Asia is the home range of the largest member of the cat family, the tiger (Panthera tigris). The majestic predator roams across tropical and sub-tropical moist deciduous forests, evergreen forests, subtropical and temperate forests; as well as mangrove forests, alluvial grasslands, mountains and hills. The NE India adjoining China, Bangladesh and Myanmar represents unique ecosystems with seven states (Arunachal Pradesh, Assam, Meghalaya, Nagaland, Manipur, Mizoram and Tripura) all known for their extreme biodiversity and majestic forests. The region is known for several endangered species such as Asiatic elephants, one horned Indian rhinoceros, red panda, common leopard, snow leopard, clouded leopard, Thamin deer, several species of rare primates and birds to mention only a handful. Assam and Arunachal Pradesh represent premier tiger habitats in NE India; although recently a tigress was reported to be killed by local villages in Nagaland. While some experts suggest that a Bengal tigress most possibly migrated to Nagaland; others suggest it could be a rare Indochinese sub species of tiger that may have unfortunately migrated across Myanmar into Nagaland. This region is grossly under explored and may be hiding some of the rich tiger habitats of the nation. The success of tiger conservation should encourage all the states in the NE as well as other parts of India to adopt successful conservation plans like Project Tiger to protect several endemic, endangered and vulnerable species of local flora and fauna.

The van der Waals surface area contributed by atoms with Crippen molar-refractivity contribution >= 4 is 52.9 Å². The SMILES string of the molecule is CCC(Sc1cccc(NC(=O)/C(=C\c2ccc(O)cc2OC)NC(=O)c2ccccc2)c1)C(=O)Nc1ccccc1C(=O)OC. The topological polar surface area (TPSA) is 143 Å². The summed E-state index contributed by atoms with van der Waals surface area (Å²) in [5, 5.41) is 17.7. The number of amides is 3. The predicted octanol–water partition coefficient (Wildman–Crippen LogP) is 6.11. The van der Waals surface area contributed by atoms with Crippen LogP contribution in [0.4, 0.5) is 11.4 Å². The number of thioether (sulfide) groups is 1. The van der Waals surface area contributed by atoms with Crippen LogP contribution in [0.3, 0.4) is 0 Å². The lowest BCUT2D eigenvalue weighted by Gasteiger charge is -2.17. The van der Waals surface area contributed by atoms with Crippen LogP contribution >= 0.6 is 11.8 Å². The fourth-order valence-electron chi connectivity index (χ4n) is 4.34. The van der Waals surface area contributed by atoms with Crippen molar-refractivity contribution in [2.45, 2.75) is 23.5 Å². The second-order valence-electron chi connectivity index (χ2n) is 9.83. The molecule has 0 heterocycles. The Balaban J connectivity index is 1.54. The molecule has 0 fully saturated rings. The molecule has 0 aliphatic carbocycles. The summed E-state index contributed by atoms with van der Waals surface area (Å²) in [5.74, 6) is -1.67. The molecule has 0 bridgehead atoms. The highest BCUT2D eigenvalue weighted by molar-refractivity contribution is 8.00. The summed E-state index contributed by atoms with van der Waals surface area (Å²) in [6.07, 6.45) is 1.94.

Two sub species of tigers reside in adjacent ecosystems: the larger Bengal tiger (Panthera tigris tigris) inhabiting the Indian subcontinent (India, Nepal, Bhutan& Bangladesh); and the smaller Indochinese tiger (Panthera tigris corbetti) inhabiting South China and SE Asia (Myanmar, Thailand, Vietnam, Cambodia and Laos). Both sub species are considered endangered by IUCN. It will be quite interesting to look for any evidence of range overlap and/or wild natural hybrids occurring between Indochinese tiger X Bengal tiger in remote border areas of Indo-China and Indo-Myanmar border areas of NE India (Arunachal Pradesh, Nagaland, Manipur and Mizoram), southern Yunnan or western Myanmar? Historic data suggests that Bengal tigers were once present in parts of southern China but eventually became extinct; hence there could be possibilities of such sightings in the border areas of these three countries. It will be also interesting to identify if there are important animal migration corridors between these three countries. Comprehensive ground and aerial surveys, placing numerous camera traps, tiger scats, hair, blood and tissue sampling will be necessary for identifying these biological mysteries. If some individuals of these two tiger sub species on either side of the international border across India, China and Myanmar are tracked and monitored; valuable information could be retrieved about their corresponding ranges and if any range overlap happens across the international boundaries that could also be easily identified and recorded. Such information will be invaluable for the purpose of tiger conservation in south China, Indian subcontinent and SE Asia. A formal agreement between adjacent nations could help in exchange of wildlife data, expertise in surveying and conservation practices and help in translocation, captive breeding and reintroduction to the wild for several endangered species like the tiger. Joint coordination and cooperation in the form of Joint Conservation Management between the SAARC and ASEAN member nations could thus help extensively in the process of conservation of the majestic forests and wildlife of South and SE Asia.

Saikat Kumar Basu is a Canada and India based freelance journalist specializing in global geo-political, strategic and foreign policy issues, science & technology and environment & conservation related themes. Regularly contributes to newspapers, newsletters, bulletins, magazines and journals in Asia, Africa and the Americas.